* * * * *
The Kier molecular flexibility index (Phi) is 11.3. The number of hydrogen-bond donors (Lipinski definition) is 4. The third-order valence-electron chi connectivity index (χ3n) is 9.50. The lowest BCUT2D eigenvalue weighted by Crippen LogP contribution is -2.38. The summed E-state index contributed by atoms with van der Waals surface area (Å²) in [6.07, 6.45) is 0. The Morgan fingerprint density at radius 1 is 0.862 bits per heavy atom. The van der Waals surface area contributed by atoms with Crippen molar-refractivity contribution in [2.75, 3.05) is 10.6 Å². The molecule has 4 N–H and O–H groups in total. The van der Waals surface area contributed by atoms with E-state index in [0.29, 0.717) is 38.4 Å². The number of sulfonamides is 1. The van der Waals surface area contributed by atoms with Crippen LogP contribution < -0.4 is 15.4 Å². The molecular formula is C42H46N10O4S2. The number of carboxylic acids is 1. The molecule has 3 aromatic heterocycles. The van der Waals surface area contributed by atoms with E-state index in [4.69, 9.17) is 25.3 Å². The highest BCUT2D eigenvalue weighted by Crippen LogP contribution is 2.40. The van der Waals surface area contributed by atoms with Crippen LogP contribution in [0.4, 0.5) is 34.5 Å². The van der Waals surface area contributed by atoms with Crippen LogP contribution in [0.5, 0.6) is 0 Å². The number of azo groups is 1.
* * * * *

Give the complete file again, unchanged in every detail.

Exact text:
The Kier molecular flexibility index (Phi) is 11.3. The number of hydrogen-bond donors (Lipinski definition) is 4. The third-order valence-electron chi connectivity index (χ3n) is 9.50. The lowest BCUT2D eigenvalue weighted by Crippen LogP contribution is -2.38. The summed E-state index contributed by atoms with van der Waals surface area (Å²) in [6.07, 6.45) is 0. The Morgan fingerprint density at radius 1 is 0.862 bits per heavy atom. The van der Waals surface area contributed by atoms with Crippen molar-refractivity contribution in [2.75, 3.05) is 10.6 Å². The molecule has 4 N–H and O–H groups in total. The van der Waals surface area contributed by atoms with E-state index in [0.29, 0.717) is 38.4 Å². The number of sulfonamides is 1. The van der Waals surface area contributed by atoms with Crippen LogP contribution < -0.4 is 15.4 Å². The molecular formula is C42H46N10O4S2. The number of carboxylic acids is 1. The molecule has 3 aromatic heterocycles. The van der Waals surface area contributed by atoms with E-state index in [4.69, 9.17) is 25.3 Å². The highest BCUT2D eigenvalue weighted by Crippen LogP contribution is 2.40. The van der Waals surface area contributed by atoms with Crippen LogP contribution in [0.4, 0.5) is 34.5 Å². The van der Waals surface area contributed by atoms with Crippen LogP contribution in [0.5, 0.6) is 0 Å². The number of azo groups is 1.